Much of the commitment to and analysis of community that we find in the work of Howard Thurman and Dr. King derives from their African roots. As African scholar Dr. Molefi Kete Asante puts it in The Afrocentric Idea and African Intellectual Heritage:
…prior to the interaction with the European and Arab populations that invaded Africa, the idea of race was nearly nonexistent; however, the concepts of community group, clan, family, and ethnicity did exist.
Values were grounded in community, including ancient beliefs in resurrection and life, reincarnation, matrilineality, the value of children, “and the ultimate goodness of the earth.”
Dr. Asante recognizes community as being at the core of African belief systems. We are in the universe and it is in us; there is no separation between us and nature, between life and spirituality or spirituality and religion.
Asanti sees the deep teaching of community among African people as connecting to the principle of harmony.
Among the Yoruba, the goal is always to restore harmony….Harmony and peace, societal and individual, come from the right ordering of the earth through an appeal to Ifa” (sacred texts).
Community embraces the ancestors–not only those from the past who are present as spirit but also those not yet born who are to come on the scene in the future. That is why all ritual begins with libations to these ancestors. They are part of any prayer service. (Is this unlike the prayer “all our relations” that Lakota people pray whenever they pray?)
There is a personal harmony that must be developed “because an undisciplined person creates disharmony within the society.”
Becoming human is the task at hand, and “one becomes human only in the midst of others,” that is, in community.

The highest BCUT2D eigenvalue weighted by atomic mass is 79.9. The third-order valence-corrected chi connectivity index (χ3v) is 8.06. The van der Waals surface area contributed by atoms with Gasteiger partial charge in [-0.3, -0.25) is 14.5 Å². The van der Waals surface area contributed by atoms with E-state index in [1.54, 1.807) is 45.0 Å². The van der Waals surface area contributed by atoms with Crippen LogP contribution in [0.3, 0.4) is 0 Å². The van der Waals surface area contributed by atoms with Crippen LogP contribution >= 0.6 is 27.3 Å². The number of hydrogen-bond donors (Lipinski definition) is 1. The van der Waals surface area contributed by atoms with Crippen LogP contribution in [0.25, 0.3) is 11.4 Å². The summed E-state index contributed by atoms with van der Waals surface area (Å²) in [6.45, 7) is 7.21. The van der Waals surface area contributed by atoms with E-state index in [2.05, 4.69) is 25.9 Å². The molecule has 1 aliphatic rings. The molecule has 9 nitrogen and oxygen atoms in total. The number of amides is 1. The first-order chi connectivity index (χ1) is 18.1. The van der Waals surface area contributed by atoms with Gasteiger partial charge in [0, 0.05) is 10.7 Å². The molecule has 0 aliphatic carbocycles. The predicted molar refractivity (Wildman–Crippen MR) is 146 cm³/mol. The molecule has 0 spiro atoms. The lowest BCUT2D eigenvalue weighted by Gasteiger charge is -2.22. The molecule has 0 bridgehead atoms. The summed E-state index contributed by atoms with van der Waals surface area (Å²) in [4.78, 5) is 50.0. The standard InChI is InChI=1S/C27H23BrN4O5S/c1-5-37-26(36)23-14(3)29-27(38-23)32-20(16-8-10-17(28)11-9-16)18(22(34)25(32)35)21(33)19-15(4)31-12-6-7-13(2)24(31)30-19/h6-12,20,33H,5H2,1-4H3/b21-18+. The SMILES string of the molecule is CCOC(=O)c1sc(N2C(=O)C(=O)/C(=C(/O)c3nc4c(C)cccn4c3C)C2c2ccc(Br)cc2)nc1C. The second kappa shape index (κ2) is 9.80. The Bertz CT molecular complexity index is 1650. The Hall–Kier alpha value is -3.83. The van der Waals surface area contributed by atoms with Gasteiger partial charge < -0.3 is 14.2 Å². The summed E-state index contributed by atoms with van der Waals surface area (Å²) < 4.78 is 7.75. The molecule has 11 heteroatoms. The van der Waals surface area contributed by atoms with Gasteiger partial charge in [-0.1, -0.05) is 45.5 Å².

The development of personal powers that are inherent in us means our harmonizing with and becoming “in tune with the rhythm of the universe.” This happens, among other places, at community rituals and celebration.
Asante names a secret to African-American spirituality. It is this:
While we recognize the individuality of the responsibility, we know that it cannot be carried out without others. We can reach our own transcendence, but never without the help of other.
In joining in collective expression of power, true spirituality is manifested.
I am no longer myself, I am a transpersonal being at this moment….It is joy ineffable, because I am in tune with the feelings of others.
A key concept in African religion is Maat, which Asante defines as “the influence of right and righteousness, justice and harmony, balance, respect, and human dignity.” Maat is about living out the harmony or balance and shared interdependence we find in creation itself. “In all cases the ideas of religion [in Africa] kept the societies close to the fundamental principles of harmony between humans, humans and the environment, and humans and the spirit world.”
In this rich term Maat, we can easily recognize the concepts of Justice, Compassion and the Common Good that form the basis of authentic community and hold the key to common survival.
Adapted from Matthew Fox, One River, Many Wells: Wisdom Springing from Global Faiths, pp. 89f., 392.
Banner Image: A modern interpretation of the goddess Ma’at by Amaranta Celena Colindres. Photo by wiredforlego on Flickr.
Do you see “restoring harmony” as an important value in today’s political and environmental crises? When you think of “ancestors,” do you include not only those who came before, but also those who will follow? Do you see examples around us today of how an “undisciplined person” creates disharmony and havoc and chaos for others?
One River, Many Wells: Wisdom Springing from Global Faiths
Matthew Fox calls on all the world traditions for their wisdom and their inspiration in a work that is far more than a list of theological position papers but a new way to pray—to meditate in a global spiritual context on the wisdom all our traditions share. Fox chooses 18 themes that are foundational to any spirituality and demonstrates how all the world spiritual traditions offer wisdom about each.“Reading One River, Many Wells is like entering the rich silence of a masterfully directed retreat. As you read this text, you reflect, you pray, you embrace Divinity. Truly no words can fully express my respect and awe for this magnificent contribution to contemporary spirituality.” –Caroline Myss, author of Anatomy of the Spirit